Eating disorders affect a person psychologically, emotionally, and physically. They generally involve negative thoughts and feelings about body shape, weight, and food. Those who have eating disorders adopt eating habits that disrupt normal body processes, as well as their daily activities.
The symptoms of eating disorders vary depending on type. This article highlights the symptoms of anorexia nervosa and bulimia nervosa.
Symptoms of Eating Disorders: Anorexia Nervosa
A person suffering from anorexia nervosa has an obsession with being very thin. The drive to achieve an extraordinarily gaunt body leads to self-starvation and malnutrition. Here are some signs of this eating disorder:
Excessive weight loss in a short period of time
A dramatic loss of weight is attributed to crash dieting and taking in tiny amounts of food.
Dizziness, fatigue, and fainting
Food deprivation leads to malnutrition as the body is not receiving some of the essential minerals, vitamins and nutrients that it needs. If very active people do not eat enough food they will become exhausted easily with even moderate exercise, and they may even experience fainting spells. Irregular heart rhythm, low blood pressure, and dehydration are also some of the symptoms that can be attributed to starvation and malnutrition.
Abdominal pains, constipation, loss of menstruation
A drastic change in one's diet can alter several body processes. If disregarded, these symptoms can cause severe illnesses that can be alarming. Among these are ulcers, amenorrhea, muscle atrophy, and heart failure.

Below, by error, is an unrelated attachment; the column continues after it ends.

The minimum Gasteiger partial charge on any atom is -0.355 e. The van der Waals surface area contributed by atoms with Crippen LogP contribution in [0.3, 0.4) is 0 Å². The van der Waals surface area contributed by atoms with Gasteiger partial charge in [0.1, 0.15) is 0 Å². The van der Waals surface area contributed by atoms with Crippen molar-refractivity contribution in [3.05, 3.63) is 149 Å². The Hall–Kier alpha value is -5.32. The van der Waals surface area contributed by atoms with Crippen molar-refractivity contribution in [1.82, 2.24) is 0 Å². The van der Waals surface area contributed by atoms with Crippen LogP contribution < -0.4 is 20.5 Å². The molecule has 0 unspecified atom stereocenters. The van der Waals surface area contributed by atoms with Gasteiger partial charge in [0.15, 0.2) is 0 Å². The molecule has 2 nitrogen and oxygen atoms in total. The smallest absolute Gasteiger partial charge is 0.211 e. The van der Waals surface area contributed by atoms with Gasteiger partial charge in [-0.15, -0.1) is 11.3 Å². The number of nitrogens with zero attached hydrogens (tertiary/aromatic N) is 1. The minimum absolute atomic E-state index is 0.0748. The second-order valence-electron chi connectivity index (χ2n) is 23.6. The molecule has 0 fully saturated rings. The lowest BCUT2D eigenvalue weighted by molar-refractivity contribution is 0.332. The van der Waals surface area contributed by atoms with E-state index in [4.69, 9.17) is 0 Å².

An anorexic shuns social gatherings that would require him or her to eat. Preoccupation with food and an obsession to achieve an ideal weight matter more than being part of social events. Social withdrawal makes an anorexic feel safe from giving into the temptation to eat, thus he or she becomes a loner.
Poor self-image and lack of self-esteem
Despite the gaunt appearance, an anorexic feels that he or she is never good enough in everything. A person may also become depressed, pessimistic, and a perfectionist; he or she has a constant need to prove competence and approval from others.
Symptoms of Eating Disorders: Bulimia Nervosa
Episodes of bingeing and purging occur regularly, and this habit can pose health hazards to a person. The following eating disorder symptoms are evident in a person suffering from bulimia nervosa:
Frequent visit to the bathroom after eating
Overeating eventually makes the person feel guilty and ashamed of him or herself. Thus, he or she does everything to expel what was ingested. Going to the bathroom after eating becomes a habit for a bulimic, where self-induced vomiting is carried out.
Sores in the throat and mouth
The pressure applied in the throat (done by sticking a finger inside the mouth and the throat) when a bulimic tries to vomit can eventually result in sores. This habit can also inflame the salivary glands, damage the teeth and gums, and cause scars on the knuckles and back of the hand.
Abnormal bowel functioning and dehydration
A bulimic sometimes uses laxatives or diuretics to make it easier for him or her to get rid of the food consumed. If used frequently and excessively, these can alter bowel functioning and cause dehydration.
Irregular heartbeat, fatigue, dizziness
Loss of fluids and electrolytes including potassium, sodium, and chloride can cause the muscles to weaken. This makes the person feel lethargic, and they may experience shortness of breath, dizziness, and fatigue. Among the severe complications of electrolyte imbalance (which is attributed to laxative abuse) are heart and kidney failure.
Depression, mood changes, poor self-image
The huge amount of stress that goes with the bingeing-purging cycle can make the person feel physically and emotionally exhausted. A person develops a poor self-image, and this leads to depression and even thoughts of suicide.
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